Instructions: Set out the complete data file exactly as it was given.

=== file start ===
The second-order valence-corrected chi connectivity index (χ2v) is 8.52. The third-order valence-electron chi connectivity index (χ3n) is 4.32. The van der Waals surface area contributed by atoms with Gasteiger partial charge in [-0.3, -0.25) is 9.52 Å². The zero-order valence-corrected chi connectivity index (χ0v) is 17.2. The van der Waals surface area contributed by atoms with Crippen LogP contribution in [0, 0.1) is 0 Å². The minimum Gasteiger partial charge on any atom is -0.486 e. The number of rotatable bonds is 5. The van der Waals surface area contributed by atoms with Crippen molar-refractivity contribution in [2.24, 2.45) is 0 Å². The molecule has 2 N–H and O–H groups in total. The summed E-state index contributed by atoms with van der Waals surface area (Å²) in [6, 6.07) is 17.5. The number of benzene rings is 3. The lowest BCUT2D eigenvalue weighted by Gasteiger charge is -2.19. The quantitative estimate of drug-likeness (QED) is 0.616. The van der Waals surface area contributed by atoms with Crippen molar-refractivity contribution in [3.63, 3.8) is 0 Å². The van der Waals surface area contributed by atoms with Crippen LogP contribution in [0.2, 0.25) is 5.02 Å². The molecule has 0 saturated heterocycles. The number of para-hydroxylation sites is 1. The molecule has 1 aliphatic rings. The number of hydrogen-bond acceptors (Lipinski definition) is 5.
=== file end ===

The second-order valence-corrected chi connectivity index (χ2v) is 8.52. The third-order valence-electron chi connectivity index (χ3n) is 4.32. The van der Waals surface area contributed by atoms with Gasteiger partial charge in [-0.3, -0.25) is 9.52 Å². The zero-order valence-corrected chi connectivity index (χ0v) is 17.2. The van der Waals surface area contributed by atoms with Crippen LogP contribution in [0, 0.1) is 0 Å². The minimum Gasteiger partial charge on any atom is -0.486 e. The number of rotatable bonds is 5. The van der Waals surface area contributed by atoms with Crippen molar-refractivity contribution in [2.24, 2.45) is 0 Å². The molecule has 2 N–H and O–H groups in total. The summed E-state index contributed by atoms with van der Waals surface area (Å²) in [6, 6.07) is 17.5. The number of benzene rings is 3. The lowest BCUT2D eigenvalue weighted by Gasteiger charge is -2.19. The quantitative estimate of drug-likeness (QED) is 0.616. The van der Waals surface area contributed by atoms with Crippen molar-refractivity contribution in [3.63, 3.8) is 0 Å². The van der Waals surface area contributed by atoms with Crippen LogP contribution in [0.2, 0.25) is 5.02 Å². The molecule has 0 saturated heterocycles. The number of para-hydroxylation sites is 1. The molecule has 1 aliphatic rings. The number of hydrogen-bond acceptors (Lipinski definition) is 5.